What Results Can You Expect From Ortho-K?
Eye care specialists typically go for 20/20 vision after ortho-k, however 20/40 vision (the legal minimum for owning in the majority of the United States) often is considered an acceptable result.
In the FDA clinical study for approval of Paragon CRT lenses, 93 percent of patients achieved 20/32 vision or much better, and 67 percent achieved 20/20 or much better. In the clinical study for FDA approval of one VST design, about 95 percent accomplished 20/40 or better, and 73 percent accomplished 20/20 or better. Both studies followed patients for at least 9 months.
What To Expect When You Begin Ortho-K
The eye doctor will start by determining the curvatures of your corneas using an instrument called a corneal topographer — a pain-free procedure that takes about a minute and produces a topographical map of your eye’s surface.
Your doctor may use an in-office inventory of lenses for fitting your eyes with ortho-k lenses the same day corneal topography measurements are taken, or she or he might order custom-made ortho-k lenses for fitting at a later date.
You may need a series of temporary lenses to see correctly until you reach the wanted prescription. In many cases, up to 3 pairs of lenses are needed to achieve the maximum vision correction result.
When you begin to use ortho-k lenses, you will likely have some awareness of the lenses on your eyes up until you drop off to sleep. With time, the lenses normally become more comfortable right away upon insertion.
The length of time Does It Take For Maximum Ortho-K Effect?
This depends upon lots of elements, especially the amount of nearsightedness (and possibly astigmatism) you have when you begin the ortho-k process.
Some individuals can have excellent vision after a day or more of overnight ortho-k. However for higher prescriptions it can take two weeks or longer for optimum correction.
Till your eyes are fully remedied, you might discover blurred vision and glare and halos around lights. In some cases, you may need to use glasses (with a lower prescription than you initially had) during the ortho-k procedure. Also, in many cases, moderate glare and halos may continue after maximum ortho-k correction.
10. How Much Does Ortho-K to Correct Myopia Cost?
Fitting ortho-k lenses is a more time-consuming procedure and needs more expertise than fitting regular contact lenses. It requires a series of office check outs and possibly numerous sets of lenses.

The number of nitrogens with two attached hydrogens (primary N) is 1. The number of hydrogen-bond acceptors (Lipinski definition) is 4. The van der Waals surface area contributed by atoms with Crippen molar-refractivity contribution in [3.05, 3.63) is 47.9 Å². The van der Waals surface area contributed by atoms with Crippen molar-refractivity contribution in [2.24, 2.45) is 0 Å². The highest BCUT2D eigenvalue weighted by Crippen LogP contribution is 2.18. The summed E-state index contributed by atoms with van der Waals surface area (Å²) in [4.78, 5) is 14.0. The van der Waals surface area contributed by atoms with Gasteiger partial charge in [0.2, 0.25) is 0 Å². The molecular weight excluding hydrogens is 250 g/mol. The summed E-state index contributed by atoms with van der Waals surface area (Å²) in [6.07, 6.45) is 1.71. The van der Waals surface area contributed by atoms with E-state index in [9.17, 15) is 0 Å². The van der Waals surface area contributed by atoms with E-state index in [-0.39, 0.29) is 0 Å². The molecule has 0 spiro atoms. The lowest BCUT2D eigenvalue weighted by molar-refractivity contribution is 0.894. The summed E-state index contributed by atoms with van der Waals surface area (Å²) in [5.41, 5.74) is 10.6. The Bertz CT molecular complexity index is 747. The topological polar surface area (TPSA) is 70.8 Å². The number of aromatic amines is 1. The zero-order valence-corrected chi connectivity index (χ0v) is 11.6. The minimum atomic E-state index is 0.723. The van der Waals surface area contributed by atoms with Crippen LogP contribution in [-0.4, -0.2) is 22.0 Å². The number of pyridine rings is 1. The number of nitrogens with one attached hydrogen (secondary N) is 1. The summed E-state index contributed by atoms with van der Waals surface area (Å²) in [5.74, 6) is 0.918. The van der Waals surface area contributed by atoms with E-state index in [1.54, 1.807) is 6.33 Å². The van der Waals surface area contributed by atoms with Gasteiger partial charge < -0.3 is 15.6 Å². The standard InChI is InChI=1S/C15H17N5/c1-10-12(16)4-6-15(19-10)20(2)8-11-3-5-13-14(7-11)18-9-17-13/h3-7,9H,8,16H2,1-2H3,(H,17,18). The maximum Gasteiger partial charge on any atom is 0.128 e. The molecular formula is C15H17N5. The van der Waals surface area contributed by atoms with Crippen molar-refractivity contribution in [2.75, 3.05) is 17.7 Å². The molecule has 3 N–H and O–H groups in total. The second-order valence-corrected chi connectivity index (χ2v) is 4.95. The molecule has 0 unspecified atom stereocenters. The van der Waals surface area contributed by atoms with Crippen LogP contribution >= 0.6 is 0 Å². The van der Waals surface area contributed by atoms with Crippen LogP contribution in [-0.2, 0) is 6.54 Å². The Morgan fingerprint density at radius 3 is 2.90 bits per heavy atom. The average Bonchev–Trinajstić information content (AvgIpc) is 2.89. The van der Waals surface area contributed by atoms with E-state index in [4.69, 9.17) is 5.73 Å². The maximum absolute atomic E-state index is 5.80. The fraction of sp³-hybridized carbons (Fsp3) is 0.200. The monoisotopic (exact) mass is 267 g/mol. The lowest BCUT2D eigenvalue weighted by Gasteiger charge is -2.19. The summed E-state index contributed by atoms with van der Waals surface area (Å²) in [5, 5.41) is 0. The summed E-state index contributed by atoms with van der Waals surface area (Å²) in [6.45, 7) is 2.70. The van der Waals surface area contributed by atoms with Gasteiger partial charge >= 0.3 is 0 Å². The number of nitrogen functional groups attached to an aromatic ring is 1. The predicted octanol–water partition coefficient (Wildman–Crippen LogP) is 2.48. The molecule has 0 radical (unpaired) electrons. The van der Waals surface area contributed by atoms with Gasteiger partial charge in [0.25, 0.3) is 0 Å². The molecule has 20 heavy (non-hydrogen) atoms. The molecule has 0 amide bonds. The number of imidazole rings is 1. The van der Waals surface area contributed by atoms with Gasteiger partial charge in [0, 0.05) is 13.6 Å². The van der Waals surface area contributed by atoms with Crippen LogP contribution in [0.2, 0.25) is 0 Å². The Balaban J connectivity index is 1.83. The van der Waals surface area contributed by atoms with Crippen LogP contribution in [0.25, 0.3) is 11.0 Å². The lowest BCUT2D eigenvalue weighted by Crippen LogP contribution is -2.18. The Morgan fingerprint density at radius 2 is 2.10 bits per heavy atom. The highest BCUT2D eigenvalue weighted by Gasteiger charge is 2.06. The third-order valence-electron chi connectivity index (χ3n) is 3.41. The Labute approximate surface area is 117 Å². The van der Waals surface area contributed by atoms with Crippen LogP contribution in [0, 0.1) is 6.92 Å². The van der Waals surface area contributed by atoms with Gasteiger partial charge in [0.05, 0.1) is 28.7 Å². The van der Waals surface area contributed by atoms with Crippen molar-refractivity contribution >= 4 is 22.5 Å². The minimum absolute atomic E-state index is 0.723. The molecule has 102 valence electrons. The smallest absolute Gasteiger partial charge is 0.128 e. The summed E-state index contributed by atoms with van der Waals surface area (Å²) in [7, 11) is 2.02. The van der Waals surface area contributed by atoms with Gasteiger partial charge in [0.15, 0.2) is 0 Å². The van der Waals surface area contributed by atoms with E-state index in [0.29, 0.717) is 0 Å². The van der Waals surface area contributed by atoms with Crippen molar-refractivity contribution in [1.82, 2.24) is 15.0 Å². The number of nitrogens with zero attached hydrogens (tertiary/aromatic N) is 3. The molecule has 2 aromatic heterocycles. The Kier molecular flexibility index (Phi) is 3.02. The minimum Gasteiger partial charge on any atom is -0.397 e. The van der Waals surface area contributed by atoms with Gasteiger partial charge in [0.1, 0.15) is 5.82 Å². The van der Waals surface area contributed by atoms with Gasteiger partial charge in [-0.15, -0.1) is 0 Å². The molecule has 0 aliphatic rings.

Each eye care practitioner identifies his/her own fees for orthokeratology, based in part on the doctor’s level of knowledge, time required and lens costs.
The cost of ortho-k, consisting of follow-up care connected with fitting the lenses, can differ considerably depending on the type and degree of your refractive error and whether you are selecting ortho-k lenses for long-term myopia control in addition to the temporary correction of existing myopia.
Costs also can vary based on the area of the nation, urban vs. rural settings, and the kind of practice where you have the procedure performed.
Ortho-k costs in the United States usually range from $1,000 to $2,000 (for both eyes), making the procedure roughly half the cost of LASIK. However particularly difficult cases of ortho-k can cost as much as $4,000.
There are additional costs for replacement ortho-k lenses, lens care services and follow-up examinations, which can amount to about $300 to $500 per year.
See also: LASIK Eye Surgery Cost
Can I Have LASIK After Ortho-K?
Yes, it’s possible to have LASIK after ortho-k if you later on want vision surgery to completely correct your eyesight.
Unlike LASIK, ortho-k is reversible. If you try improving lenses and later on choose you want laser eye surgery rather, you can do that.
But you will have to discontinue wearing the lenses and wait a time period prior to surgery (perhaps several months) to enable your corneas to totally go back to their pre-orthokeratology shape.
Finally, bear in mind that, as with all contact lenses, there are some possible side effects and complications of wearing ortho-k lenses. Ask your eye care specialist for details.